Sexuality in Western society: the story so far
Until very recently, the dominant view of sex and marriage in Western culture for over a century had been governed by two distinct, but nonetheless overlapping, frames of thought.
On the hand, the churches upheld and offered marriage as the proper context for sex and the basis of family life.
The theological justification for this was largely assumed rather than expressed. But if pushed, most Christians would have taken a position something like that expressed in the 1662 Book of Common Prayer — that marriage was for the avoiding of immorality, the begetting of children and the mutual society help and comfort husband and wife ought to have from one another.
Yet even without the undergirding of religious belief, society generally took the ‘common sense’ view that, given the hazards of illegitimate children and venereal disease, sex was best kept within the bounds of marriage.
People might ‘push the envelope’ of this in personal practice or philosophical principle. The avant garde lived up to their name in being ‘ahead of the rest’, but few were willing to adopt a truly radical lifestyle.
‘Secular’ society and the Church thus agreed — one might even say colluded — in maintaining the status quo of marriage as a social ‘norm’.
The sexual revolution
All that began to change in the 1960s, which saw what soon became known as the ‘sexual revolution’. How much of a revolution it would turn out to be, few realized at the time.
It is important to recognize, however, that the success of this revolution was largely a result of advances in technology.
Human beings as a whole have always been keen on freedom of sexual expression. As we have noted, however, the exercise of that freedom entailed certain risks — specifically unwanted pregnancy and disease. Syphilis and gonorrhea, in particular, took a regular and deadly toll.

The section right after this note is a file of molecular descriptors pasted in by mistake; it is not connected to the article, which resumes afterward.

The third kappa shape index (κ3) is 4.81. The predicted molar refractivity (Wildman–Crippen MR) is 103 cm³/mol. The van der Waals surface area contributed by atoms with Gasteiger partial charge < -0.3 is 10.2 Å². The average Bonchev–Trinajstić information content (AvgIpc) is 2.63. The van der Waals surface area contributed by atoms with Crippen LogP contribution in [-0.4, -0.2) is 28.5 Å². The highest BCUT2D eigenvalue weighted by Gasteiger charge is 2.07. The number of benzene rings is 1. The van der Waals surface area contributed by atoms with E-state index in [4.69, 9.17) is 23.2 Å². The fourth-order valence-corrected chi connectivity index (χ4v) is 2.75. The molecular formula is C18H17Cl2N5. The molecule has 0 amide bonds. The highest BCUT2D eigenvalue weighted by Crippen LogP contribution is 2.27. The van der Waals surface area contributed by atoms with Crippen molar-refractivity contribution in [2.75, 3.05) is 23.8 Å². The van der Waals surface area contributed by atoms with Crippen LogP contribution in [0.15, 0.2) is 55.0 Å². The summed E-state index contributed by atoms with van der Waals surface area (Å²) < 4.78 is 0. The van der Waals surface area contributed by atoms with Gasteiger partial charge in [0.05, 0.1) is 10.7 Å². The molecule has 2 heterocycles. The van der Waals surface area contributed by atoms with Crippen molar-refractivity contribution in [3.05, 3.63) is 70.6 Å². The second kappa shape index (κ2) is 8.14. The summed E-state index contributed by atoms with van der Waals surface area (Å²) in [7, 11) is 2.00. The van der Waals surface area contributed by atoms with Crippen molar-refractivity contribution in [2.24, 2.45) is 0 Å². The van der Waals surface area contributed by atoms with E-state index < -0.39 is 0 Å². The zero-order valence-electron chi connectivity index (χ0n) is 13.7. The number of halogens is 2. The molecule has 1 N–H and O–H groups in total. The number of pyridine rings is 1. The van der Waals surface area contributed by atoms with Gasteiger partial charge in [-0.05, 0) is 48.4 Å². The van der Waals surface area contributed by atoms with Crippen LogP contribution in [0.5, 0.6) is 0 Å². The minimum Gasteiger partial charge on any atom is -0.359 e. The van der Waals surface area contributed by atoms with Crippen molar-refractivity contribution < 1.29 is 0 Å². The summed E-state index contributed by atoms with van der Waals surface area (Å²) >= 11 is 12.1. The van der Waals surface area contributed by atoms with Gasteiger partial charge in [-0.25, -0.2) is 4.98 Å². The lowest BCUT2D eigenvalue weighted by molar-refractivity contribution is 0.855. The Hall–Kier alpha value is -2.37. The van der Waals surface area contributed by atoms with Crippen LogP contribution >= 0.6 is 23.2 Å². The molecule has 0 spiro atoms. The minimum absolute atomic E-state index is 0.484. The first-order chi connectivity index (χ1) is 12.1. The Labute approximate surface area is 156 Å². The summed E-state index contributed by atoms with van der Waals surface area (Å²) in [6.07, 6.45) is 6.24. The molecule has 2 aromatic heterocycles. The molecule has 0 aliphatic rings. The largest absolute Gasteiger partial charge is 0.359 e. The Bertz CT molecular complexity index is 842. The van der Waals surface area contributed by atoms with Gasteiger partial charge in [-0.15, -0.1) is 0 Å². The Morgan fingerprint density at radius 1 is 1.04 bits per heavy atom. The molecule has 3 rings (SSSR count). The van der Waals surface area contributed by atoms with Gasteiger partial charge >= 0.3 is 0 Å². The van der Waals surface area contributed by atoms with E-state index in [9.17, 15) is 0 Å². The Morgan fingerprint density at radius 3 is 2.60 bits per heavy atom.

To mitigate these risks, various ‘prophylactics’ had been devised, but they were crude in the extreme, uncomfortable and even dangerous. Worst of all, they were of limited effectiveness.
People might envy the fictional exploits of Don Juan, but few were prepared to face the very real dangers of such a lifestyle.
And then, of course, there was the social opprobrium attached to sexual profligacy. To father an illegitimate child was considered bad enough, to be the child even worse, and to be the mother perhaps worst of all.
Today, the attitudes involved might seem cruel, and certainly they could be harsh. But before we rush to condemn, we must admit that this disapproval was itself ‘prophylactic’. In a society with neither effective medicines nor social services, prevention of illegitimacy and illness was the only realistic option, given that there was really no ‘cure’ for either.
The first step towards the sexual revolution was thus the invention of penicillin and other antibiotics. Just as recent medical advances have impacted on our fear of AIDS, so these early medicines turned previously chronic or fatal illnesses into an embarrassing, but relatively minor, nuisance.
Another major development was the increasing sophistication of the condom, which was effective against both pregnancy and disease.
It was the invention of the contraceptive pill, however, which brought about the collapse of secular resistance to the revolution.